posted on October 01, 2018 by Dr. Jamie Hartman

There seems to be an increase in marketing and media attention these days on every aspect of our lives, including dog foods.  One popular trend we are seeing is grain free foods.  What are grains?  Are they bad for dogs?  And are grain free foods the answer?

There are many sources of grains that can be used in foods.  Grains are seeds of plants that are used as a source of nutrients.  Things like wheat, oats, barley, corn, rye, sorghum, millet, and rice are all considered grains.

One reason people think grains may be bad for dogs is allergies.  In humans, grain and gluten sensitivity is becoming more noticed, and so many people are wondering if their dogs are also allergic.  In truth, only about 10% of dog allergies are to foods, and of these, the majority of the allergens are to beef and dairy.  It is estimated that less than 1% of dogs are sensitive to grains.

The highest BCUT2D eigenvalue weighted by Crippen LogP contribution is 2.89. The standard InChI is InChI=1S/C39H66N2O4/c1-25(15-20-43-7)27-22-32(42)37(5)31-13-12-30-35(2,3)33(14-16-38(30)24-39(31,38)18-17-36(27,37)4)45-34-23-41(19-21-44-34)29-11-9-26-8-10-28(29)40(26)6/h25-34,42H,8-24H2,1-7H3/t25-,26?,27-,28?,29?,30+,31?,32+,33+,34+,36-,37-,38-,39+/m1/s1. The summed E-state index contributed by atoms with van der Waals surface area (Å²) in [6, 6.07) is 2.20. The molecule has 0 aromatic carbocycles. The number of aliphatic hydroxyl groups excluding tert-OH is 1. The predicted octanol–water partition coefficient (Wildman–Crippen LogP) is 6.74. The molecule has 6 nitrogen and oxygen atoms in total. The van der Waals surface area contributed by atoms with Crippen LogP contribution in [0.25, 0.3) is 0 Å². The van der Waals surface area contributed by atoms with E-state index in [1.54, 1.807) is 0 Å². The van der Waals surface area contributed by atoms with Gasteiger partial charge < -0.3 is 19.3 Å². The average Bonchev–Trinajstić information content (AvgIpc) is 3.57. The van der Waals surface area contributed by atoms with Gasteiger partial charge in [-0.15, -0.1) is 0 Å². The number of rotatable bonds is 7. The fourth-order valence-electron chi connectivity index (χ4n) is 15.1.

Are grains fillers?  Absolutely not!  Grains provide a number of nutritional benefits.  Grains are easily digested, and are utilized just like other carbohydrate sources.  In fact, they can be higher in protein and lower in sugar than alternative carbohydrate sources such as potatoes, which makes them healthier!  They also provide healthy fats and antioxidants.  Grains support healthy skin and hair, as well as helping support the immune system.

Many people are concerned that dogs are carnivores.  Dogs are actually omnivores, meaning they require both plant and meat sources for their nutritional needs.  Grains do not cause obesity-excess calories cause obesity.  Since fat has twice the calories of carbohydrates, foods that are higher in fat tend to be more likely to cause obesity-and many grain free foods have higher meat sources which are higher in fat!  Likewise, grains do not cause diabetes.  Diabetes in dogs is similar to type I diabetes in humans, meaning something has destroyed the pancreas cells, and it is not caused by diet.  Cats are more likely to get type II diabetes, which can be related to diet, but related to diet because of obesity.